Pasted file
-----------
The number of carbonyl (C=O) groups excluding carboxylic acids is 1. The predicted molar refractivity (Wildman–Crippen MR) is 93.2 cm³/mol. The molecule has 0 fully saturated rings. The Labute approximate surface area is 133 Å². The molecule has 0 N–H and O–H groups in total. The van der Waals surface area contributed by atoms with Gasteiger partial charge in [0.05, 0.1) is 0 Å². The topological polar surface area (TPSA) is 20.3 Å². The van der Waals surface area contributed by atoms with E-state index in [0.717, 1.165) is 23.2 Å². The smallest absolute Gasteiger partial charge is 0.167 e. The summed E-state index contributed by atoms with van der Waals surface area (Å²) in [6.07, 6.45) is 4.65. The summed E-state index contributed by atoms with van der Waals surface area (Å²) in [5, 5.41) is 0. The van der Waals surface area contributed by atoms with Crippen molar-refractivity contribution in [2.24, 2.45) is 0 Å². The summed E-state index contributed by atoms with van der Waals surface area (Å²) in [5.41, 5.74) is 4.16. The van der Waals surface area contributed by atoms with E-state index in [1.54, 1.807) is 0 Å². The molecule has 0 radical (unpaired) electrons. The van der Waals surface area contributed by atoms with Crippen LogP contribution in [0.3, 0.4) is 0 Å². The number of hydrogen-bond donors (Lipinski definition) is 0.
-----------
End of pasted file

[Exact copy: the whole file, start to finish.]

The number of carbonyl (C=O) groups excluding carboxylic acids is 1. The predicted molar refractivity (Wildman–Crippen MR) is 93.2 cm³/mol. The molecule has 0 fully saturated rings. The Labute approximate surface area is 133 Å². The molecule has 0 N–H and O–H groups in total. The van der Waals surface area contributed by atoms with Gasteiger partial charge in [0.05, 0.1) is 0 Å². The topological polar surface area (TPSA) is 20.3 Å². The van der Waals surface area contributed by atoms with E-state index in [0.717, 1.165) is 23.2 Å². The smallest absolute Gasteiger partial charge is 0.167 e. The summed E-state index contributed by atoms with van der Waals surface area (Å²) in [6.07, 6.45) is 4.65. The summed E-state index contributed by atoms with van der Waals surface area (Å²) in [5, 5.41) is 0. The van der Waals surface area contributed by atoms with Crippen molar-refractivity contribution in [2.24, 2.45) is 0 Å². The summed E-state index contributed by atoms with van der Waals surface area (Å²) in [5.41, 5.74) is 4.16. The van der Waals surface area contributed by atoms with E-state index in [1.54, 1.807) is 0 Å². The molecule has 0 radical (unpaired) electrons. The van der Waals surface area contributed by atoms with Crippen LogP contribution in [0.3, 0.4) is 0 Å². The number of hydrogen-bond donors (Lipinski definition) is 0.